Google’s Design VP Believes Windows 10 Is An Aesthetic Failure

Uzair Ghani
Posted 12 months ago

Windows 10 is seeing adoption rate unlike any other version of the OS coming out from the Redmond camp, but so far, opinions regarding the next-gem platform are somewhat mixed from users and critiques around the world. In fact, opinions regarding Windows 10 either sit on one side of the fence, or the other, while there is no middle ground for most people. Now, Google’s Vice President of design has jumped onboard the critique train, and thinks Windows 10 looks like ‘XP with a flat design skin.’

Windows 10

“Windows 10? More Like Windows 10 Years Ago.”

Google’s VP of design didn’t show any mercy on Twitter when it came to describing Windows 10’s aesthetic appeal, and the man went on a rant in a couple of tweets which are as follows:

Those are some harsh words if you’re asking us, given Matias is the man behind Google’s newfound Material Design language, which can be found across Mountain View’s range of different products, with Android being the most prominent recipient of it.

Now, we do understand that Windows 10 is a compromise in a lot of cases, but Microsoft did make some smart moves during the process of its development to ensure that Windows 10 does not leave a bad taste in the users’ mouth. For example, the design changes throughout the OS are as subtle as they can be, giving users the feel of something brand new while also giving the illusion that all feels the same from yesteryear. While I do somewhat agree with what Matias has to say regarding design, but it makes logical sense to leave Windows 10 in a state that feels familiar to old time users. Anything drastic at this point can easily push users off board and subsequently embrace the competition’s OS.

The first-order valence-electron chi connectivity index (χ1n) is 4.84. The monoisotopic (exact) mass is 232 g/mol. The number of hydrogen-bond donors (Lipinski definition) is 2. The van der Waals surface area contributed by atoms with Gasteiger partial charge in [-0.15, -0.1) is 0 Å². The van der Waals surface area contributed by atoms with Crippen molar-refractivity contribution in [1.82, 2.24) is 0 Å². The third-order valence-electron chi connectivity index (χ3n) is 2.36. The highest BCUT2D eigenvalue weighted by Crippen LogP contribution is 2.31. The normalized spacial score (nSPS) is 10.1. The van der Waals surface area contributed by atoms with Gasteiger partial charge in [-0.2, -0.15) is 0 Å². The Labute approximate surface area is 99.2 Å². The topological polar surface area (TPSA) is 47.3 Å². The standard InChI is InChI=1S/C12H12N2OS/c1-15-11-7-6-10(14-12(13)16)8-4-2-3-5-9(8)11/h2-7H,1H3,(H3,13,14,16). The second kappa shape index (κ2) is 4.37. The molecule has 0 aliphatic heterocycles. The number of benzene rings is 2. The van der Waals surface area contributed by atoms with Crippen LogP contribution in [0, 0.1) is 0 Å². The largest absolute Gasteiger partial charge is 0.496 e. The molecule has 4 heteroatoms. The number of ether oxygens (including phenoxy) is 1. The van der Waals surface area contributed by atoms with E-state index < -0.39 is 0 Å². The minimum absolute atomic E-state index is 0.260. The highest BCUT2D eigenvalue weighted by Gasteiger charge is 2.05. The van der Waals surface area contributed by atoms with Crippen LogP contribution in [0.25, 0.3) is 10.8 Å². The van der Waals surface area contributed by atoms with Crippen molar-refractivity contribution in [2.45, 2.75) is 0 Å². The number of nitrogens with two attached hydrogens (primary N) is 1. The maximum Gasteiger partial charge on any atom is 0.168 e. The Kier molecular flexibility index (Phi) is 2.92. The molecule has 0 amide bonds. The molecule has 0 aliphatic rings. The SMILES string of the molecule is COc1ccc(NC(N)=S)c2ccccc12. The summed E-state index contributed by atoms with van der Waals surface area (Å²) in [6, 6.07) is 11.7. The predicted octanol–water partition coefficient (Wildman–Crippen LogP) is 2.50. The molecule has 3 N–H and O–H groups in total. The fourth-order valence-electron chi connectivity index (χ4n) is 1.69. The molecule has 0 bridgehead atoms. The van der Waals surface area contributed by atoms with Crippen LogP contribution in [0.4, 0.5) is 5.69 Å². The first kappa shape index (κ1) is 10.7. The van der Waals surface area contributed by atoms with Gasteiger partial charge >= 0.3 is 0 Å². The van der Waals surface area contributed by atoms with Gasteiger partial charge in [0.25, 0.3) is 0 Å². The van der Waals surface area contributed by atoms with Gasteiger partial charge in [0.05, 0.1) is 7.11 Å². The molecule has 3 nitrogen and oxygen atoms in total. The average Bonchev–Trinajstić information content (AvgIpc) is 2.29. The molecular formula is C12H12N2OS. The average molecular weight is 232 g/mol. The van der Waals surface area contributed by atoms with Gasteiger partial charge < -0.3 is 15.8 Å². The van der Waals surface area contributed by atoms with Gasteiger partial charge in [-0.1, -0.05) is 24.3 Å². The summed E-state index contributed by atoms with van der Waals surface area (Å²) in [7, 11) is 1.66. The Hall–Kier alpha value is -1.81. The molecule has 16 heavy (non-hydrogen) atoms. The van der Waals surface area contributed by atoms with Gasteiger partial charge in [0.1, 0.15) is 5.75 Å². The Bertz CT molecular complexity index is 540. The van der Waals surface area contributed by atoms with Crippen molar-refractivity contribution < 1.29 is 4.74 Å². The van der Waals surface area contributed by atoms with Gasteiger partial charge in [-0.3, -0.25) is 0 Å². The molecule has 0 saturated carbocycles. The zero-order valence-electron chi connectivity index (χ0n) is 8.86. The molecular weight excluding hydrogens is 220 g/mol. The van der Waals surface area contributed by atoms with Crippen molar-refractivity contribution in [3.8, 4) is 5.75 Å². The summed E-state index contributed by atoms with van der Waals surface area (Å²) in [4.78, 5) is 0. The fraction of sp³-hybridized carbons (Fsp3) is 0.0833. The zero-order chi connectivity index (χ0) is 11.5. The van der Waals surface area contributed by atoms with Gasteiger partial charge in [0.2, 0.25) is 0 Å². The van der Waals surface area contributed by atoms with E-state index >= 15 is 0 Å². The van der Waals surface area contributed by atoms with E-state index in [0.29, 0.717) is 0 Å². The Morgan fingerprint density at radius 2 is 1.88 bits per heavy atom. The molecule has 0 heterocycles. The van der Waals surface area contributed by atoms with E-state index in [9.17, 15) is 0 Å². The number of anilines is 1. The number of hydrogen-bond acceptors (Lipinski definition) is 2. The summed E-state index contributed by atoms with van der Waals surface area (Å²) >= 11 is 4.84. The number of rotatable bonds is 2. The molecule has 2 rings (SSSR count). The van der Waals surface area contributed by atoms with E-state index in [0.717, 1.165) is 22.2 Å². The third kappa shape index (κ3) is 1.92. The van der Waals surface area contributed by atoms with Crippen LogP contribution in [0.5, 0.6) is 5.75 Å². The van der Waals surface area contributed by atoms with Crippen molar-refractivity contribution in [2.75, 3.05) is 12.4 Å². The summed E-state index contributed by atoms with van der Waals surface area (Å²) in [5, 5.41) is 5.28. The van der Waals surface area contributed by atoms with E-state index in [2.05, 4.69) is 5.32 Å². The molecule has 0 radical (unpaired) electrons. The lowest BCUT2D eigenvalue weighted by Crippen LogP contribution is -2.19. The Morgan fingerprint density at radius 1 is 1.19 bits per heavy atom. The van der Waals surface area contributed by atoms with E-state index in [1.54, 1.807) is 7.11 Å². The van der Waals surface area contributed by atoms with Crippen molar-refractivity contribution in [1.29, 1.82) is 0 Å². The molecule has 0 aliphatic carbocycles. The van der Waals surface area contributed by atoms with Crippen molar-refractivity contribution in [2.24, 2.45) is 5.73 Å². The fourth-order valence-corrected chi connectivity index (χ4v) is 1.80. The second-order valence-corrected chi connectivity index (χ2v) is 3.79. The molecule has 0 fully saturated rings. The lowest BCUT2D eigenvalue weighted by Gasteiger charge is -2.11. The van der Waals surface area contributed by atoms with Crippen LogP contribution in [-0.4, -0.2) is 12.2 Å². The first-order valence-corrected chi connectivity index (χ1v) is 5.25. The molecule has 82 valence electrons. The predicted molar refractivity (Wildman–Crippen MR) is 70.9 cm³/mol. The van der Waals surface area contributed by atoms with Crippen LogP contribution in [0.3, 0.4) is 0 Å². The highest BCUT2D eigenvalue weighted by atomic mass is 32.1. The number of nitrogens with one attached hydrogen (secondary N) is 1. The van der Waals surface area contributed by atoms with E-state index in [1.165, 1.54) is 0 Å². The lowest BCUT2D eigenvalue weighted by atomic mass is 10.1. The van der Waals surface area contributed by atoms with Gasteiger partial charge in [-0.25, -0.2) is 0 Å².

How To Reinstall Windows 10 Without Bloatware

Windows 10 Start

But, quite frankly, we really wished Windows 10 was a major change in how it worked, especially when it comes to media consumption and gaming. But Microsoft left many holes unplugged and has mostly left it to the user to figure out where the pieces fit. It was a mighty missed opportunity on day one if you’re asking us, but we’re certain that the Redmond giant will address a lot of issues as we move into the future. After all, the company is now treating the OS as a service that will improve as we keep on using it.

What’s your take on Windows 10’s design? Do you think Microsoft did the right thing as they are? Or it would’ve been better if Windows 10 was an insane overhaul in design and functionality both?

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